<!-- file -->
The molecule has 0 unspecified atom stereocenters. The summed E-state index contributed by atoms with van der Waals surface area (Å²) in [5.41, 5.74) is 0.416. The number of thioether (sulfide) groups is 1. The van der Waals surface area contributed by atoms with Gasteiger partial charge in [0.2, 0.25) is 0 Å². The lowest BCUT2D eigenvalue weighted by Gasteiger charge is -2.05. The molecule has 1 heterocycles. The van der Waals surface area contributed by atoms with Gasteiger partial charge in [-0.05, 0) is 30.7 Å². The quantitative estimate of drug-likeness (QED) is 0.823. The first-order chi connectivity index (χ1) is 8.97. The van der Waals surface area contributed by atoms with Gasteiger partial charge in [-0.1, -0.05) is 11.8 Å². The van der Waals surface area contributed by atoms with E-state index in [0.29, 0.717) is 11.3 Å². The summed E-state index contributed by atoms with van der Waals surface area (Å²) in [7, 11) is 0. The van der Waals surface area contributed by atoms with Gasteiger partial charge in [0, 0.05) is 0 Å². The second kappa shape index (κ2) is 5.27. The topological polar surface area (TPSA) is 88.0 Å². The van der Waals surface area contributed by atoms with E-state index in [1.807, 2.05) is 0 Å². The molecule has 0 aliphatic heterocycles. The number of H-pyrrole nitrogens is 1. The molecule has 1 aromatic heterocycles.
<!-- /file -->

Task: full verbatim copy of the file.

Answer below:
The molecule has 0 unspecified atom stereocenters. The summed E-state index contributed by atoms with van der Waals surface area (Å²) in [5.41, 5.74) is 0.416. The number of thioether (sulfide) groups is 1. The van der Waals surface area contributed by atoms with Gasteiger partial charge in [0.2, 0.25) is 0 Å². The lowest BCUT2D eigenvalue weighted by Gasteiger charge is -2.05. The molecule has 1 heterocycles. The van der Waals surface area contributed by atoms with Gasteiger partial charge in [-0.05, 0) is 30.7 Å². The quantitative estimate of drug-likeness (QED) is 0.823. The first-order chi connectivity index (χ1) is 8.97. The van der Waals surface area contributed by atoms with Gasteiger partial charge in [-0.1, -0.05) is 11.8 Å². The van der Waals surface area contributed by atoms with E-state index in [0.29, 0.717) is 11.3 Å². The summed E-state index contributed by atoms with van der Waals surface area (Å²) in [7, 11) is 0. The van der Waals surface area contributed by atoms with Gasteiger partial charge in [0, 0.05) is 0 Å². The second kappa shape index (κ2) is 5.27. The topological polar surface area (TPSA) is 88.0 Å². The van der Waals surface area contributed by atoms with E-state index in [1.807, 2.05) is 0 Å². The molecule has 0 aliphatic heterocycles. The number of H-pyrrole nitrogens is 1. The molecule has 1 aromatic heterocycles.